Baseline demographics, stroke type, and the prevalence of conventional cardiovascular risk factors in the 2 randomized treatment groups were compared using parametric statistics for continuous data and nonparametric statistics for categorical data. The distributions of blood markers of inflammation, endothelial dysfunction, and hypercoagulability at 6 months were skewed; therefore, the significance of differences between the 2 randomized treatment groups were examined using a Wilcoxon rank-sum test. Statistical significance was concluded with a 2-sided P<0.05
Two-hundred eighty-five patients were randomly assigned to receive either folic acid 2.0 mg, cobalamin 0.5 mg, and pyridoxine 25 mg, once daily (n=143), or placebo, once daily (n=142). The mean time between the onset of stroke or TIA and randomization was 87.4 days (SD: 133.3) for patients allocated to placebo and 66.8 days (SD: 84.4) for patients allocated to multivitamins (P=0.18).
Patients in the 2 treatment groups were well-matched at baseline with regard to demographic variables, conventional vascular risk factors, and baseline laboratory values, including fasting cholesterol, glucose, creatinine, and tHcy. A significantly greater proportion of patients randomized to placebo compared with vitamins had experienced a TIA as their qualifying event (19% versus 10%; P=0.03).
As previously reported, mean tHcy levels at 6 months were 9.1 μmol/L in patients randomized to vitamins compared with 12.8 μmol/L in those randomized to placebo (difference=3.7 μmol/L; 95% CI, 2.7 to 4.7 μmol/L; P<0.001).4 There was no significant difference between the 2 randomized treatment groups for any of the inflammatory, endothelial dysfunction, or hypercoagulability markers examined (Table).
The results of this randomized trial suggest that treatment with folic acid, cobalamin, and pyridoxine does not significantly alter blood concentrations of putative blood markers of inflammation, endothelial cell dysfunction, or hypercoagulability at 6 months, despite significantly reducing blood concentrations of tHcy by a mean of 3.7 μmol/L.
We believe that our results are valid and unlikely to reflect poor compliance or an inadequate dose or duration of vitamin treatment, because random allocation to vitamin therapy was associated with an expected almost 30% reduction in tHcy at 6 months. Although it is possible that the concentrations of biomarkers at baseline (before randomization) may have been different in the vitamin and placebo groups, we think this is unlikely because the 2 treatment groups were otherwise well-matched at baseline with regard to demographic variables, conventional vascular risk factors, and baseline laboratory values, including fasting cholesterol, glucose, creatinine, and tHcy. The only difference was a greater proportion of patients with TIA in the group randomized to placebo compared with vitamin therapy (19% versus 10%; P=0.03).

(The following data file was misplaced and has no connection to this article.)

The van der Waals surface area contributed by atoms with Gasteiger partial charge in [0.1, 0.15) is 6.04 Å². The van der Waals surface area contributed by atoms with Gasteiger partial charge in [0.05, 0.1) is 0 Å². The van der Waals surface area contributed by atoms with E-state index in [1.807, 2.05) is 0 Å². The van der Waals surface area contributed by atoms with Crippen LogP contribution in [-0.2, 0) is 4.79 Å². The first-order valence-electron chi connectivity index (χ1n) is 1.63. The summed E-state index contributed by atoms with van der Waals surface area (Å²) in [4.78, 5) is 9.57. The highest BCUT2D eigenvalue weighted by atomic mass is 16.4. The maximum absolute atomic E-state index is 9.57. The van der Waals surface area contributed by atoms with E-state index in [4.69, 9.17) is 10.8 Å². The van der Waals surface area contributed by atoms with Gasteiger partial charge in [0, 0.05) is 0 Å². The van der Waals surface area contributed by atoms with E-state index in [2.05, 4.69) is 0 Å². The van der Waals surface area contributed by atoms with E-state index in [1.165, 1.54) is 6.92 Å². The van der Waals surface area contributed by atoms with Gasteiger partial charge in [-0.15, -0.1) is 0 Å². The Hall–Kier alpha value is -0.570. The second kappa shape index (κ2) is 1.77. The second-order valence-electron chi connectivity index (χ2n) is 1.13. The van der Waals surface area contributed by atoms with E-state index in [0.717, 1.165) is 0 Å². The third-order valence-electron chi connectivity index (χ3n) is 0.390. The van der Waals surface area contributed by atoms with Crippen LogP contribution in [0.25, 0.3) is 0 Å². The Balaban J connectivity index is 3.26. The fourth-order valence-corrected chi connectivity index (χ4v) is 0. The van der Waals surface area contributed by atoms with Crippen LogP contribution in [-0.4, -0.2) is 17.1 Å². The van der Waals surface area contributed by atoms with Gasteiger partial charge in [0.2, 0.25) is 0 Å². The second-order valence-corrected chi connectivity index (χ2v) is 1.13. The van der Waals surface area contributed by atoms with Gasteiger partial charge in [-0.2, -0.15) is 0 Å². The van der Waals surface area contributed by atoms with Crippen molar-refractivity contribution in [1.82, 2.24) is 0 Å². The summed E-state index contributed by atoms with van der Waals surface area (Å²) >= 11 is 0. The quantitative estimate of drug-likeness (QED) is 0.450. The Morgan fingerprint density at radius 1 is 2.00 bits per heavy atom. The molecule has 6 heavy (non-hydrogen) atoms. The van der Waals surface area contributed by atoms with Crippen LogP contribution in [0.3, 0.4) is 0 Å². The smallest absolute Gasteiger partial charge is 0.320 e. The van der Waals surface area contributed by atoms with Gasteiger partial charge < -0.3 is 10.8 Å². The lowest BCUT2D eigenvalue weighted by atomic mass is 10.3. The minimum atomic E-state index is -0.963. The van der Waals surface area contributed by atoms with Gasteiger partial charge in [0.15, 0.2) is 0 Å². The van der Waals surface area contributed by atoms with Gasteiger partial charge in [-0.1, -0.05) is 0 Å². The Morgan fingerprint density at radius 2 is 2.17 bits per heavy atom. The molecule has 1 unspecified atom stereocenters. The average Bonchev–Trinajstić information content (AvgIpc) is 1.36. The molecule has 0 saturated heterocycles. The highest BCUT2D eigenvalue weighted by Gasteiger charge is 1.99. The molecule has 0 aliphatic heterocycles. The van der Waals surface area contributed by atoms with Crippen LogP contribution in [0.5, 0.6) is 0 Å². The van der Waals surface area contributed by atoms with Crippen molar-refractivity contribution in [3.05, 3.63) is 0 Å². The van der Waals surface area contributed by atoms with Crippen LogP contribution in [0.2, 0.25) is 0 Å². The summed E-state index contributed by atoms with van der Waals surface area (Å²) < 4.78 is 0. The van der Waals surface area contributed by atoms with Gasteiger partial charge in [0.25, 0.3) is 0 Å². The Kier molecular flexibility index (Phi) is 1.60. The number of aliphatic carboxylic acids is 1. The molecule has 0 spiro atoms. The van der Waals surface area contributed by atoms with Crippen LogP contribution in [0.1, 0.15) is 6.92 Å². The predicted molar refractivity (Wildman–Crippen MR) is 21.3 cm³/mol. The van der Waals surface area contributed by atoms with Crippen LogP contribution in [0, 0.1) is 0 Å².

We also believe that our results do not reflect random error because of lack of statistical power. Our data are consistent with those of 2 recent studies.5,6
The possible explanations for these findings are that these biomarkers are not sensitive to the effects of lowering tHcy (eg, multiple risk factor interventions may be required) and elevated tHcy causes cardiovascular disease by mechanisms other than the biomarkers measured, or elevated tHcy is a noncausal marker of increased vascular risk.
- Received July 8, 2004.
- Revision received September 7, 2004.
- Accepted September 10, 2004.
Faraci FM, Lentz SR. Hyperhomocysteinemia, oxidative stress, and cerebral vascular dysfunction. Stroke. 2004; 35: 345–347.
Hankey GJ, Eikelboom JW, Loh K, Yi Q, Pizzi J, Tang M, Hickling S, Le M, Klijn CJM, Dusitanond P, van Bockxmeer F, Gelavis A, Baker R, Jamrozik K. Is there a power shortage in clinical trials testing the “homocysteine hypothesis”? Preliminary results from the VITAmins TO Prevent Stroke (VITATOPS) trial. Arterioscler Thromb Vasc Biol. 2004; 24: 147–148.
Vermeulen EG, Rauwerda JA, van den Berg M, de Jong SC, Schalkwijk C, Twisk JW, Stehouwer CD. Homocysteine-lowering treatment with folic acid plus vitamin B6 lowers urinary albumin excretion but not plasma markers of endothelial function or C-reactive protein: further analysis of secondary end-points of a randomized clinical trial. Eur J Clin Invest. 2003; 33: 209–215.